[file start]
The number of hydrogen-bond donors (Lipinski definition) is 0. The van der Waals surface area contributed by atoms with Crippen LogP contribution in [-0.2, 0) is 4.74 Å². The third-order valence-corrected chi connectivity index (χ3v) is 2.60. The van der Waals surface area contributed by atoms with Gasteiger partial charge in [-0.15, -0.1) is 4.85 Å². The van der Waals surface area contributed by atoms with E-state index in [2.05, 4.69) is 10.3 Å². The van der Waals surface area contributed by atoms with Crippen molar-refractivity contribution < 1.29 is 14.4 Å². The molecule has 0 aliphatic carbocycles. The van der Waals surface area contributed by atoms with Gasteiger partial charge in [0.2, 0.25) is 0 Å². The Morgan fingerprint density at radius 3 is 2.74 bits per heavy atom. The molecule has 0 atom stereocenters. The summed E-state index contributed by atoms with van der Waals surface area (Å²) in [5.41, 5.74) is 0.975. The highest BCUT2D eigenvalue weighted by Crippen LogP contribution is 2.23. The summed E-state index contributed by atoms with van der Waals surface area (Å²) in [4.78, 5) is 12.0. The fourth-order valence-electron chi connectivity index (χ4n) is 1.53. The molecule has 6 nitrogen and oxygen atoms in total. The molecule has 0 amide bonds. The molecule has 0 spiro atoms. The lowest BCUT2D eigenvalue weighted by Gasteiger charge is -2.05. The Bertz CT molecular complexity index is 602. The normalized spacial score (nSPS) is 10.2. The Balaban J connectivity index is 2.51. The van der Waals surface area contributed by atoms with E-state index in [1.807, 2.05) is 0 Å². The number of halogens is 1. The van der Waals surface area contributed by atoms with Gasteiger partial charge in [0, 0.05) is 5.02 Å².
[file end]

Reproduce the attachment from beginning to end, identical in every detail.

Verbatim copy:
The number of hydrogen-bond donors (Lipinski definition) is 0. The van der Waals surface area contributed by atoms with Crippen LogP contribution in [-0.2, 0) is 4.74 Å². The third-order valence-corrected chi connectivity index (χ3v) is 2.60. The van der Waals surface area contributed by atoms with Gasteiger partial charge in [-0.15, -0.1) is 4.85 Å². The van der Waals surface area contributed by atoms with E-state index in [2.05, 4.69) is 10.3 Å². The van der Waals surface area contributed by atoms with Crippen molar-refractivity contribution < 1.29 is 14.4 Å². The molecule has 0 aliphatic carbocycles. The van der Waals surface area contributed by atoms with Gasteiger partial charge in [0.2, 0.25) is 0 Å². The Morgan fingerprint density at radius 3 is 2.74 bits per heavy atom. The molecule has 0 atom stereocenters. The summed E-state index contributed by atoms with van der Waals surface area (Å²) in [5.41, 5.74) is 0.975. The highest BCUT2D eigenvalue weighted by Crippen LogP contribution is 2.23. The summed E-state index contributed by atoms with van der Waals surface area (Å²) in [4.78, 5) is 12.0. The fourth-order valence-electron chi connectivity index (χ4n) is 1.53. The molecule has 6 nitrogen and oxygen atoms in total. The molecule has 0 amide bonds. The molecule has 0 spiro atoms. The lowest BCUT2D eigenvalue weighted by Gasteiger charge is -2.05. The Bertz CT molecular complexity index is 602. The normalized spacial score (nSPS) is 10.2. The Balaban J connectivity index is 2.51. The van der Waals surface area contributed by atoms with E-state index in [1.807, 2.05) is 0 Å². The number of halogens is 1. The van der Waals surface area contributed by atoms with Gasteiger partial charge in [0, 0.05) is 5.02 Å².